Five years ago, Richard Beddie, Chairman of the International Confederation of Exercise Professionals (ICREPS), made false statements regarding CrossFit, Inc. and its affiliates in an interview for an article titled “Fitness Can Be Bad for Your Health,” published in the health section of a popular New Zealand magazine. He claimed CrossFit had “resulted in six deaths overseas and rendered an Australian man paraplegic.” Beddie also suggested that CrossFit was causing a surge in injuries in New Zealand’s gyms and claimed that CrossFit’s “certification teaches you how to do CrossFit but not how to do exercise correctly.”
Beddie’s organization, ICREPS, is an international organization that includes nationally based fitness registries as member organizations. ICREPS’s members and associated organizations (such as the ACSM and NSCA, partners with ICREPS via the U.S. Registry of Exercise Professionals) advocate for the fitness industry to hire trainers registered with this body exclusively. This advocacy can extend to coercive attempts, such as legislation like occupational licensure laws.
After Beddie made false claims about CrossFit in a public forum, he then “contacted CrossFit with a very straightforward business proposition,” as CrossFit Founder and Chairman Greg Glassman has written. In his offer, Beddie first proposed that he could “get CrossFit training recognized for CPDs (which used to be called CECs) with REPs.” This raises an interesting question: If Beddie truly believed that CrossFit did not teach trainers “how to do exercise correctly,” why would he want to recognize its courses? Or could he have had some other motive, besides an honest concern about quality, for criticizing CrossFit and its courses?
a situation in which a criminal group demands money from a store owner, company, etc. in exchange for agreeing not to harm them.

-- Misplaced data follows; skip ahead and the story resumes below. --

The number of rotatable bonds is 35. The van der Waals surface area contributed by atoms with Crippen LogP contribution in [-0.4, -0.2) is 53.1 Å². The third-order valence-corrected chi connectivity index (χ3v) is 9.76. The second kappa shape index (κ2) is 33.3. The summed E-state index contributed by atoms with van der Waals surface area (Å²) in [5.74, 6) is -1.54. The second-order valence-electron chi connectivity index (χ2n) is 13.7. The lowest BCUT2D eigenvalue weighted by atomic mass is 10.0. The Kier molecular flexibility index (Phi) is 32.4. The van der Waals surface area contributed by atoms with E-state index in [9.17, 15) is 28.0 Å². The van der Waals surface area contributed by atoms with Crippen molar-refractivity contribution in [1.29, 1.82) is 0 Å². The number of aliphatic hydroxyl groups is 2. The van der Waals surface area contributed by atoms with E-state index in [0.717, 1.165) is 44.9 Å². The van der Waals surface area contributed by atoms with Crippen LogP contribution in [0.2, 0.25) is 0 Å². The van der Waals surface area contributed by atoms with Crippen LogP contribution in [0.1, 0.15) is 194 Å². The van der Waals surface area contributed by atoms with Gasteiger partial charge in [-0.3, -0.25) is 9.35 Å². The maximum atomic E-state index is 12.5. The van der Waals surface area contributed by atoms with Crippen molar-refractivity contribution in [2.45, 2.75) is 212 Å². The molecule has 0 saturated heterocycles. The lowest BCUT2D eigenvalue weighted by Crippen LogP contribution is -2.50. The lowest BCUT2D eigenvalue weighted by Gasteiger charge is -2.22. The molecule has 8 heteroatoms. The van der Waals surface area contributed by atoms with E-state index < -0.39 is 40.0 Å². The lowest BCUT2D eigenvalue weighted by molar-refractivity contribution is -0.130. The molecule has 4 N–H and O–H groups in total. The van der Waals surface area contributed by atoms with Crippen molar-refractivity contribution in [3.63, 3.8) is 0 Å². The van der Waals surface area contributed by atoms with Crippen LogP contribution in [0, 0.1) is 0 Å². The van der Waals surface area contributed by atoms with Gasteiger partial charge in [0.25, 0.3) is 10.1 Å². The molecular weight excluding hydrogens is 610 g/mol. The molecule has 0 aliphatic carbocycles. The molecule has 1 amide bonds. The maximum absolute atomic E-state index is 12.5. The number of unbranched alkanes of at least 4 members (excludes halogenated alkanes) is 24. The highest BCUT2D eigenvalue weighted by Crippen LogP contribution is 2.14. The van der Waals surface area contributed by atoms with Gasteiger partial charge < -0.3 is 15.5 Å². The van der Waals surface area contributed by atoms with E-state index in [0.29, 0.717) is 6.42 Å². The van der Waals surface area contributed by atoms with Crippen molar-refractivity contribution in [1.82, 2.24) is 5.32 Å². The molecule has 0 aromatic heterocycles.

—Cambridge Dictionary, Business English
Beddie then offered to help defend CrossFit in the press, professing a willingness to “ensure someone directly involved in CrossFit gets the opportunity to make comment” when the press covered CrossFit. At that point, Beddie had appeared in the main New Zealand press attacking CrossFit and falsely accusing CrossFit affiliates and trainers of causing an injury problem in New Zealand. Now he wanted to partner with and support CrossFit, recognize CrossFit courses, and offer a chance to correct the record?
Glassman’s refusal was swift and direct: “Over my dead body.”
Beddie then went after CrossFit in the press once more. The article, published on TVNZ.co.nz, amounted to a pitch for putting all CrossFit trainers on the country’s register of exercise professionals to “allow the industry to set a consistent standard of training.”
TVNZ reported that Beddie said, “There are many really good Crossfit instructors out there. The key thing is though is do they meet standards that the industry has agreed on.”
TVNZ added that meeting those “industry” standards “could cost up to $400 a year.”
So, what could have been Beddie’s motivation for defaming CrossFit? As Glassman noted at the time, the answer could lie in the $400-per-trainer fee to join Beddie’s registry, which “equated to US$300,000 a year in Mr. Beddie’s New Zealand, and $30 million annually for global protection.” Those significant numbers represent the total costs of CrossFit trainers joining ICREPS’s registries—a high price to pay to meet a false standard of legitimacy and avoid the damage caused by false accusations in the press.
Rather than capitulating, CrossFit, Inc. sued Beddie for defamation while Glassman flew to New Zealand to rally the nation’s affiliates against Beddie and his agenda.
Five years later, on March 20, 2019, Beddie admitted that he had no evidence to back up his allegations against CrossFit and issued a formal apology: